While you’re staring at those DS screens, you might as well be doing something for your eyes. Flash Focus: Vision Training in Minutes a Day is supposed to improve your vision through a series of mini-games and, presumably, the strenuous eye-exercise you’ll have to endure to read the game’s lengthy name. Flash Focus boasts that if will help you train your eyes just like professional athletes! Among the product features, Amazon lists: “put eyes to real-world tests.” Now there’s something you just can’t get anywhere else.
If you’ve been following along, you should now have a quick wit and sharp vision encased in beautiful, supple skin. You may now use your well-trained face to sneer at others with derision. What’s that, you say? At least there’s no such thing as Face Training? Nintendo has thought of that too, I’m afraid. In Face Training, you use the DSi’s camera to make faces at your handheld, hopefully not in public. The idea seems to be that the more flexible you make your face, the prettier you’ll become.
Of course, not all training games quite literally raise eyebrows. The very same Nintendo DS that brought to us most of the training game I’ve mentioned so far is also being used for a more serious kind of training: school. Nintendo DS consoles have been making their way into schools recently, and not just as a way to pass the time between classes. Price, size, and level of interactivity make the Nintendo DS a great tool for teachers. Some schools have started using Nintendo DS as a way to supplement lessons.
Soon, the DS may become an even more powerful learning tool in classrooms around the world. According to Adriasang, new technology being developed by Nintendo and NTT is striving to help children learn by recording the teacher’s words and transcribing them into notes that can then be accessed later for review. This technology can especially help children with hearing problems or learning disabilities, who might normally get left behind during the lesson. In fact, getting the Nintendo DS into classrooms has been Shigeru Miyamoto’s plan since 2010, when The Escapist reported that his goal is to see the DS used alongside textbooks and other more traditional learning tools.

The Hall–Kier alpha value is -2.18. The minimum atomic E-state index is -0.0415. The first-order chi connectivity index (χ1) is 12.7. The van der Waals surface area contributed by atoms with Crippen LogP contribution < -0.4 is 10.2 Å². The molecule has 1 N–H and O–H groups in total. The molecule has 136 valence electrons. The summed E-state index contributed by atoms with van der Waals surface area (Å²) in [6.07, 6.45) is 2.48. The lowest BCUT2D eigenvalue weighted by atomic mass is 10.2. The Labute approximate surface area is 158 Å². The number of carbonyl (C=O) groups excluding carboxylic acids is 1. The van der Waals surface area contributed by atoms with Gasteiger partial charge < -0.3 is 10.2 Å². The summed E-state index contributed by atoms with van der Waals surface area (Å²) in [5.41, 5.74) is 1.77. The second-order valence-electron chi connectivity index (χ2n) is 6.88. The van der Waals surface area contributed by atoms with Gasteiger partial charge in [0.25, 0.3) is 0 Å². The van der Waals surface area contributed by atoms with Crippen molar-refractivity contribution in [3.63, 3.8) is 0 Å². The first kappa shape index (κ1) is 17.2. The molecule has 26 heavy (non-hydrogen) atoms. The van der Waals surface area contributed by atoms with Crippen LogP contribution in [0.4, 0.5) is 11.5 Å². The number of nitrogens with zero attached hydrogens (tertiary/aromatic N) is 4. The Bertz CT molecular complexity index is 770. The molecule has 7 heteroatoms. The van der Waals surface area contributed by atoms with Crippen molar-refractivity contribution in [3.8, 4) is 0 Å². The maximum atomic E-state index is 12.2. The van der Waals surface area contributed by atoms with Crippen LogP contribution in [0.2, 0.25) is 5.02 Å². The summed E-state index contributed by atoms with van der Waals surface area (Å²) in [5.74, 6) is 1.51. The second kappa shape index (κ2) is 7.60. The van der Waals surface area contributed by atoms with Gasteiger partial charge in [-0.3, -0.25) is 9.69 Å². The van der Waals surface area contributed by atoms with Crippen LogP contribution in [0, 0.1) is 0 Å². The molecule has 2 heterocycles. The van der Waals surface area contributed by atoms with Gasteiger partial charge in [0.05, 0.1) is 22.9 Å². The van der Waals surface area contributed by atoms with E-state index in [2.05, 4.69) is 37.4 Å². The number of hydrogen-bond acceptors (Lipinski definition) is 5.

And school’s not the only place where you’ll find videogames being used to train certain skills. Some companies like Miller Breweries and Cold Stone Creamery have developed games to help train workers in skills without wasting resources if the employee happens to mess up. The benefits of videogame training have not escaped the attention of the US military, either, who have invested millions of dollars into the making of training simulators. Want to learn sharp-shooting skills for the army? There’s an app for that.
I won’t be surprised if sometime soon we’ll get a video game that helps potty train kids (I imagine it’ll arrive in Japan first). Or maybe train your dog using videogames. Ultimate Duck Hunting already tries to accomplish this, since the goal of the game seems to be more about training your dog than hunting ducks. But you can’t really argue with what is described on the game’s website as – and I quote – an “exciting and realistic shooting game and it’s it’s also educational!”
Maybe we’re placing too much faith in videogames to teach us real world skills. Or maybe we’re just reverting to our wild roots and using playtime to learn everything we need to know about life, ourselves, and how hard you’re allowed to bite someone until they won’t play with you any more.